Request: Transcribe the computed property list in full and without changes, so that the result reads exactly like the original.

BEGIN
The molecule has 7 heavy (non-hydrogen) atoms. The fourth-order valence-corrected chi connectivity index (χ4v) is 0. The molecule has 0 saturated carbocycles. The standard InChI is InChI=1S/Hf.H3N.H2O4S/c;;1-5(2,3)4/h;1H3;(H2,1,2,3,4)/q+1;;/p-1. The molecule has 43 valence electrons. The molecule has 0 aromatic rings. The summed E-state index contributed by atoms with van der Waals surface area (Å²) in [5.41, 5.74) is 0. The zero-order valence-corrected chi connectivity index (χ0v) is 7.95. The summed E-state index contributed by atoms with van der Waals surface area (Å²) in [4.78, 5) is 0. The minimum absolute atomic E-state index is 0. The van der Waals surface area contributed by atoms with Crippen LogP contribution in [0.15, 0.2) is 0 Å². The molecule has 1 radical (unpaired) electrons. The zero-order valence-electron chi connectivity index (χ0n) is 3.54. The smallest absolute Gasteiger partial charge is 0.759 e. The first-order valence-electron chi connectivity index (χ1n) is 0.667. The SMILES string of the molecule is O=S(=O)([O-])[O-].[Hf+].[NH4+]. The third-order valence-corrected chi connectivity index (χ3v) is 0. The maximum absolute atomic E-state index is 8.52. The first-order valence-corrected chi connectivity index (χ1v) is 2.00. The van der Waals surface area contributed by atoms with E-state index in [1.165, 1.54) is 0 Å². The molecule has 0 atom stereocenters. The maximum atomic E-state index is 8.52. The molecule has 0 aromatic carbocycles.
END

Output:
The molecule has 7 heavy (non-hydrogen) atoms. The fourth-order valence-corrected chi connectivity index (χ4v) is 0. The molecule has 0 saturated carbocycles. The standard InChI is InChI=1S/Hf.H3N.H2O4S/c;;1-5(2,3)4/h;1H3;(H2,1,2,3,4)/q+1;;/p-1. The molecule has 43 valence electrons. The molecule has 0 aromatic rings. The summed E-state index contributed by atoms with van der Waals surface area (Å²) in [5.41, 5.74) is 0. The zero-order valence-corrected chi connectivity index (χ0v) is 7.95. The summed E-state index contributed by atoms with van der Waals surface area (Å²) in [4.78, 5) is 0. The minimum absolute atomic E-state index is 0. The van der Waals surface area contributed by atoms with Crippen LogP contribution in [0.15, 0.2) is 0 Å². The molecule has 1 radical (unpaired) electrons. The zero-order valence-electron chi connectivity index (χ0n) is 3.54. The smallest absolute Gasteiger partial charge is 0.759 e. The first-order valence-electron chi connectivity index (χ1n) is 0.667. The SMILES string of the molecule is O=S(=O)([O-])[O-].[Hf+].[NH4+]. The third-order valence-corrected chi connectivity index (χ3v) is 0. The maximum absolute atomic E-state index is 8.52. The first-order valence-corrected chi connectivity index (χ1v) is 2.00. The van der Waals surface area contributed by atoms with E-state index in [1.165, 1.54) is 0 Å². The molecule has 0 atom stereocenters. The maximum atomic E-state index is 8.52. The molecule has 0 aromatic carbocycles.